England and India are monitoring the security situation in Birmingham in the wake of the rioting and looting in the city on Monday night but, at the moment, the Edgbaston Test is set to begin as scheduled on Wednesday.
"As far as we're concerned, there's no reason to think the match will not go ahead as planned," an ECB spokesman said.
Inspector Howard Lewis Jones, match commander for Edgbaston cricket ground, said in a statement that police services in Birmingham wouldn't be stretched as a result of the Test.
"A lot of planning and preparation has gone into this event. We have worked very closely with the club and police resources have been set accordingly," he said.
"The Test will not take away resources from policing the wider Birmingham area. West Midlands police recognise the importance of this event and the spectators will be looking forward to this match."
There was extra private security provided by the ECB for India at their hotel on Tuesday night. A statement from the Indian camp, from team manager Anirudh Chaudhary, said: "This is pertaining to the situation in Birmingham. All the members of the Indian touring squad are safe and accounted for. The team management is keeping a close watch on the situation." Players from both sides were safe in their hotels as unrest spread in Birmingham.
"We fully expect the game to go ahead," Andrew Strauss, the England captain, said. "It's up to the authorities to decide whether or not it's right for the game to go ahead and we are focussing and preparing as we normally would. It's slightly extraordinary circumstances at the moment, but for us to think anything other than the game is going ahead would be wrong.
"I don't think we've been distracted much by it. Clearly there are big things going on in the country at the moment but to say that they are affecting us greatly would be wrong. We are quite isolated from it and it hasn't really affected our preparation."
"I think this is an opportunity for cricket to maybe put a feel-good factor to the news papers and show that not everything's bad out there at the moment. Let's divorce the cricket match from what's going in in the country which is clearly not our proudest hour as a country right at the moment."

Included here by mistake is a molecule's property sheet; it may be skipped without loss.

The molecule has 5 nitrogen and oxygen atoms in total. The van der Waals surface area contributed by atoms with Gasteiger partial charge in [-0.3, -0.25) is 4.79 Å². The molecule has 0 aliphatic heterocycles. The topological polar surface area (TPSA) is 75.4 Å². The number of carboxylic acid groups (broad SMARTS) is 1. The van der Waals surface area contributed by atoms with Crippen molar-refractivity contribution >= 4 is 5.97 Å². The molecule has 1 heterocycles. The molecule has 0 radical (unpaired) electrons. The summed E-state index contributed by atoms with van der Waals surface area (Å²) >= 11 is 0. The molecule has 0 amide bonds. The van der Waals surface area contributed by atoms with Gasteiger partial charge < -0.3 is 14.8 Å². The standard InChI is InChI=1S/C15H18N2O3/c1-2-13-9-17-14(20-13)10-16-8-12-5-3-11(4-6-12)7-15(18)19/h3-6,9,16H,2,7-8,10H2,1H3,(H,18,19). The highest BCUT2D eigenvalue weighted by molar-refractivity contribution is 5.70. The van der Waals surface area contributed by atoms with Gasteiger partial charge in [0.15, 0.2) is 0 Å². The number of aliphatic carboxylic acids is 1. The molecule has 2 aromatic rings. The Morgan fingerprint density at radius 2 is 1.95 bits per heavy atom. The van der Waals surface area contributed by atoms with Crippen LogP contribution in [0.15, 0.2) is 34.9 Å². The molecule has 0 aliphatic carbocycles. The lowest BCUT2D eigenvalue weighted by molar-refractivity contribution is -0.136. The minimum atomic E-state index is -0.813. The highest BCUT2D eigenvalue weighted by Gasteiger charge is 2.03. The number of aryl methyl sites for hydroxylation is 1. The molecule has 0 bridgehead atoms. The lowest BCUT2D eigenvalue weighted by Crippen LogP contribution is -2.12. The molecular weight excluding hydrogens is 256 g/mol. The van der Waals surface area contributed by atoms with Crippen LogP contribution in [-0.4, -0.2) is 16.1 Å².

The BCCI's top brass in said to be in constant touch with the team management and the ECB. It is understood there is no alarm being raised between the boards about India calling off their tour. Ms Dhoni, the India captain, said his team was just concentrating on preparing for the Test. "We are in communication with the board. The concerned authorities from both sides are having a look at the security situation," Dhoni said. "We are avoiding things than we can avoid and are sticking to what we can do, that is preparing for the game. Whatever happens is secondary. At the moment we are happy playing the game. Hopefully we can have the game starting tomorrow and the spectators get to see some good cricket in the next five days."
Several members of the Indian team were out shopping in Birmingham's city centre when the trouble began early on Monday evening and were called back to their hotels. They posted updates on Twitter about the incidents they witnessed from their rooms. Dhoni said they had planned to eat dinner around the city centre but stayed indoors instead. "We were there for quite some time before we came back. We had plans to go for dinner. However, our security officer, who was with us throughout, advised us against it. There was good food in the hotel. So we didn't complain and tried to make the most of the evening."
Some England players and Virat Kohli had turned up to meet fans for the ECB's day-long Cricket-in-the-City programme at Victoria Square in the town centre. Fortuitously, the vandalism began just after the programme ended.
England are staying at the Hyatt Hotel in central Birmingham near where violence broke out. "To be honest we didn't see much," Strauss said. "We saw police cars going back and forth, our security team advised us to stay in the hotel and I think that was pretty wise but we were fairly isolated from it. It's never good to see those scenes on TV.
The riots and looting in Birmingham were copycat incidents following events in London over the previous days. The vandalism was concentrated around the city centre, with masked young men and women going on a rampage from early evening, looting shops and destroying property.
They started by snatching mobile phones and handbags from pedestrians, followed by kicking, punching, breaking windows of shopping centres, banks, pubs, restaurants, forcing people to shut down these establishments. Groups of two or three suddenly grew larger and created an atmosphere of panic and fear. Through the evening and night riot police were on the main streets, armoured police vehicles and other cars scanned the roads, and a helicopter hovered overhead.
The Marriott hotel, where the Indians are staying, is located on Hagley road on Five Ways, one of the major junctions in central Birmingham but slightly outside the city centre. Edgbaston is about a seven-minute drive from their hotel. There were two policemen on motorcycles outside the Indian team hotel last night but there was no police presence this morning.